I don’t think the error is completely Aczel’s fault (even if he would claim it for himself, as a respected academician does), because there is no citation in the above-cited text. This makes me think that Aczel acquired his historical information through discussion directly with physicists, either with colleagues or in a physics class —a wildly dubious source for acquiring history of physics and philosophy of physics. One learns as much physics mythology and lore in a technical physics classroom as one does actually sound HPS fact. One thing should be clear: Aczel stepped beyond his area of expertise, try as he might not to.
Now, we will consider what comes into play when an expert in HPS (historian of science or philosopher of science) is on the scene. The historian of science would not make the same mistake that Aczel did, because he or she would not have made the number one error in any historiographical study, namely, viewing history through a modern lens. Immediately, only given bits and pieces of the story, the historian would say something like: How did Dirac know what anti-matter was, before the instantiation of the concept? Looking back, as a physicist in the modern period, it is easy to erroneously say, “Ah! Dirac had a second solution to his equation, which means he predicted anti-matter.” No, that consequence does not necessarily follow, and this error is being made on the basis of taking the notion of anti-matter for granted. The philosopher of science might inquire in such a way say as examining what it was that possibly could have moved Dirac, in his time, toward the conclusion that a different kind of matter, a kind that annihilates normal matter, had been stumbled upon, just on the basis of the mathematical solution. Based on my personal knowledge, I am not even sure it was possible for Dirac to conclude that the second solution would imply annihilation between the particles, though I am certainly not studied on the subject enough to say with any real confidence. Nonetheless, my inclination is to think that Carl D. Anderson’s discovery of the positron was crucial and necessary for the understanding of that piece of mathematics, and it was welcoming that Dirac’s other solution should afford a place for its existence, making sense of it.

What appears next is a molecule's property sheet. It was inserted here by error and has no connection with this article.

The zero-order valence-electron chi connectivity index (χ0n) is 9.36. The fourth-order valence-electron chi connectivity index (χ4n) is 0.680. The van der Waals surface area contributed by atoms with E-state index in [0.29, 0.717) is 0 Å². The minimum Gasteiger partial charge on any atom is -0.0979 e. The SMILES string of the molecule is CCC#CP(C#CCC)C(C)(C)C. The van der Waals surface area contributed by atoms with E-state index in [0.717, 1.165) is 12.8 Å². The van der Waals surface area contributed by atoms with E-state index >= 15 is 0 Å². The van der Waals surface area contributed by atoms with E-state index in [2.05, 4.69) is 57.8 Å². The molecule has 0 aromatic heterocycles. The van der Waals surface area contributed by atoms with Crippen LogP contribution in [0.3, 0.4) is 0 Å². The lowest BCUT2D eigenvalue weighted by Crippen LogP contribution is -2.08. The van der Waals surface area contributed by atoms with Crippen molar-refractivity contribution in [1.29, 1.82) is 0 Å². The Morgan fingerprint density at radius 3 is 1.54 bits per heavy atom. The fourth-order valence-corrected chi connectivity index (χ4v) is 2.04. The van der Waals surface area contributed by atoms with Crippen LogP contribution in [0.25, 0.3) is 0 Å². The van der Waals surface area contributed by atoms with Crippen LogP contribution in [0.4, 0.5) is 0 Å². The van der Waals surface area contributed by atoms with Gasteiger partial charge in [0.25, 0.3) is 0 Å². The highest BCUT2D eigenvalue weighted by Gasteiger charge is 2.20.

In conclusion, I think some amount of consideration should be given, reassessing who it is that should be writing popular physics and popular science. We would not expect most scientists to do all that well in doing their own journalism, and we see more and more scientists working with science-competent journalists to produce literature —and journalism is far less technical than HPS. Maybe the writing of popular science requires that scientists collaborate with historians and philosopher of science, and, if not, then leave it to HPS experts, altogether.